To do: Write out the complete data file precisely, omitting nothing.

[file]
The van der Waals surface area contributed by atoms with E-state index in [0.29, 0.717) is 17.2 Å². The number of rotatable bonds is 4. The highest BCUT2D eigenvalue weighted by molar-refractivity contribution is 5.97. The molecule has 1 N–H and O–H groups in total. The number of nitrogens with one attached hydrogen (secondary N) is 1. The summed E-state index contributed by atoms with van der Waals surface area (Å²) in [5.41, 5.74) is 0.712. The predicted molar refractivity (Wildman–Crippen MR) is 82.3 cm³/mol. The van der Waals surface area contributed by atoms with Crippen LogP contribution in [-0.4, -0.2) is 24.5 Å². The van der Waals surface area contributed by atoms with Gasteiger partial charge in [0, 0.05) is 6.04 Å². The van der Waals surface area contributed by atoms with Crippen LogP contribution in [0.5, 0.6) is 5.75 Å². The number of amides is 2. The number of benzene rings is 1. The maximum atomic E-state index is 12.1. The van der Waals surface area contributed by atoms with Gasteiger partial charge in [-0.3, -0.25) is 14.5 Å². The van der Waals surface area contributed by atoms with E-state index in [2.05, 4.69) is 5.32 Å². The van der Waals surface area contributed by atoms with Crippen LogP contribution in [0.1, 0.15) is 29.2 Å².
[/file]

The van der Waals surface area contributed by atoms with E-state index in [0.29, 0.717) is 17.2 Å². The number of rotatable bonds is 4. The highest BCUT2D eigenvalue weighted by molar-refractivity contribution is 5.97. The molecule has 1 N–H and O–H groups in total. The number of nitrogens with one attached hydrogen (secondary N) is 1. The summed E-state index contributed by atoms with van der Waals surface area (Å²) in [5.41, 5.74) is 0.712. The predicted molar refractivity (Wildman–Crippen MR) is 82.3 cm³/mol. The van der Waals surface area contributed by atoms with Crippen LogP contribution in [-0.4, -0.2) is 24.5 Å². The van der Waals surface area contributed by atoms with Gasteiger partial charge in [0, 0.05) is 6.04 Å². The van der Waals surface area contributed by atoms with Crippen LogP contribution in [0.5, 0.6) is 5.75 Å². The number of amides is 2. The number of benzene rings is 1. The maximum atomic E-state index is 12.1. The van der Waals surface area contributed by atoms with Gasteiger partial charge in [-0.3, -0.25) is 14.5 Å². The van der Waals surface area contributed by atoms with E-state index in [2.05, 4.69) is 5.32 Å². The van der Waals surface area contributed by atoms with Crippen LogP contribution in [0.1, 0.15) is 29.2 Å².